Savitri Era of those who adore, Om Sri Aurobindo and The Mother.

Tuesday, March 10, 2009

Salingaros supports Alexander’s tying religion to geometry

Nikos Salingaros
From Wikipedia, the free encyclopedia

Nikos A. Salingaros (born in Perth, Australia) is a mathematician and polymath known for his work on urban theory, architectural theory, complexity theory, and design philosophy. He has been a close collaborator of the architect and computer software pioneer Christopher Alexander, with whom Salingaros shares a harsh critical analysis of conventional modern architecture. Like Alexander, Salingaros has proposed an alternative theoretical approach to architecture and urbanism that is more adaptive to human needs and aspirations, and that combines rigorous scientific analysis with deep intuitive experience.

Influence [edit] Architecture
Salingaros has had a significant theoretical influence on several major figures in architecture. Christopher Alexander, author of the seminal treatises A Pattern Language and Notes on the Synthesis of Form, describes Salingaros' influence: “In my view, the second person who began to explore the deep connection between science and architecture was Nikos Salingaros, one of the four Katarxis editors. He had been working with me helping me edit material in The Nature of Order, for years, and at some point -- in the mid-nineties I think -- began writing papers looking at architectural problems in a scientific way. Then by the second half of the nineties he began making important contributions to the building of this bridge, and to scientific explorations in architecture which constituted a bridge.” [5]

Prince Charles, an influential critic of contemporary architecture, expressed Salingaros' influence in his own preface to Salingaros’ A Theory of Architecture: “Surely no voice is more thought-provoking than that of this intriguing, perhaps historically important, new thinker?” [6]

The End of Tall Buildings (2001), co-authored with James Kunstler, [7] argued that the age of skyscrapers is at an end, and that 9/11 marks the beginning of the end of modernist typologies dominating urban form. While the world has not stopped building skyscrapers, this became one of the most cited and controversial essays on the topic. Referring to this essay, Benjamin Forgey of The Washington Post said: “What many are feeling today goes right to the marrow: the fear of being a target. And who today can deny that tall buildings such as the World Trade Center towers make ideal targets?” [8] [edit]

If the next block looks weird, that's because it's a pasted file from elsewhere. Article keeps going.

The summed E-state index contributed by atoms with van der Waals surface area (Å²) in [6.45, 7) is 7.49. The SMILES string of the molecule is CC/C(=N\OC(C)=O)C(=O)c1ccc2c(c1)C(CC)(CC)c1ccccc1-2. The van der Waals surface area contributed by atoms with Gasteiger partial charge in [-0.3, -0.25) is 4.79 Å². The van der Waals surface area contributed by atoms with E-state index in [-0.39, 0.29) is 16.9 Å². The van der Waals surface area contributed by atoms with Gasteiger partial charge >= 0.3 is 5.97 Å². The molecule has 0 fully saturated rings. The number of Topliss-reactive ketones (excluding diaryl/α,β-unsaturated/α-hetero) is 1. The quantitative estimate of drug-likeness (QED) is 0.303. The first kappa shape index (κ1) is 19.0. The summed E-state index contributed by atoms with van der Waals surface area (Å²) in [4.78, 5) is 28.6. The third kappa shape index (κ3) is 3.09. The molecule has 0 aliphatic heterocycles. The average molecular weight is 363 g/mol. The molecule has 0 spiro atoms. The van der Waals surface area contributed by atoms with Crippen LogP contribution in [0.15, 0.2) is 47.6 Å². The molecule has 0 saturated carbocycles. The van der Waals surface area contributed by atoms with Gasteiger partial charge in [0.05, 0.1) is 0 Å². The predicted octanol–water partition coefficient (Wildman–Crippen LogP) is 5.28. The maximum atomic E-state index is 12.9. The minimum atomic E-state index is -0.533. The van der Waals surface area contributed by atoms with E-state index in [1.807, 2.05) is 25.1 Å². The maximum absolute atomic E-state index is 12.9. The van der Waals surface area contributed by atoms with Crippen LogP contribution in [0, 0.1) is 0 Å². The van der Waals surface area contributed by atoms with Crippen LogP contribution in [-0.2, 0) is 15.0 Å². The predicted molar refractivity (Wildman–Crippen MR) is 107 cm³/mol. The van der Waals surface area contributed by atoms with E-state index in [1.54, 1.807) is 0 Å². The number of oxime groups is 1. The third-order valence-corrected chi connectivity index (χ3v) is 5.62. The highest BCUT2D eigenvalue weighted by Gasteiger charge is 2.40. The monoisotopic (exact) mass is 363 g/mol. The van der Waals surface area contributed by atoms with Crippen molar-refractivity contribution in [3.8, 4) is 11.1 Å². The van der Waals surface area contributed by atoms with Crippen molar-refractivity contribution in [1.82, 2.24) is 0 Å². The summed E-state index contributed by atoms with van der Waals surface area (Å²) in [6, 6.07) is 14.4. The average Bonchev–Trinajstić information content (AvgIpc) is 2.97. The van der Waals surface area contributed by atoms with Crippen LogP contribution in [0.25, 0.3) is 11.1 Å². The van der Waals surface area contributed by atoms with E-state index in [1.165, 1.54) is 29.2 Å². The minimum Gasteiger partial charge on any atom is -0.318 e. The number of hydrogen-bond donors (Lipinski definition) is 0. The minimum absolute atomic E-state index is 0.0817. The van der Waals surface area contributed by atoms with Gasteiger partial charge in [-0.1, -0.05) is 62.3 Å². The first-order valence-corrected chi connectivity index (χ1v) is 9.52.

Urbanism
Salingaros contributed to the New Athens Charter of 2003, which is meant to replace the original 1933 Athens Charter written principally by the highly influential modernist architect-planner Le Corbusier. That blueprint segregated urban functions and contributed to generating post-war urban typologies such as monoculture and sprawl. Through this and other writings Salingaros sought to retrofit suburbia, and reconnect US and European cities at the human scale. This work can be seen as allied with the New Urbanism movement to replace sprawling development with compact, walkable cities and towns.

Philosophy
Salingaros has been a harsh critic of deconstructivism in architecture, and its uncritial application of the philosophy of post-structuralism. His essay “The Derrida Virus” [15] argues that the ideas of the French philosopher Jacques Derrida, applied in an uncritical way, effectively form an information "virus" that dismantles logical thought and knowledge. Salingaros employs the meme model earlier introduced by Richard Dawkins to explain the transmission of ideas. In so doing he provides a model that validates earlier claims by philosopher Richard Wolin that Derrida’s philosophy is logically nihilistic.

Even though Salingaros uses Dawkins’ ideas, he nevertheless strongly disagrees with Dawkins’ evaluation of religion as just another meme, as expounded in Dawkins’ book The God Delusion. Supporting Alexander’s most recent work tying religion to geometry, Salingaros argues for the important historic contribution of religious tradition to human understanding, both in architecture and in philosophy.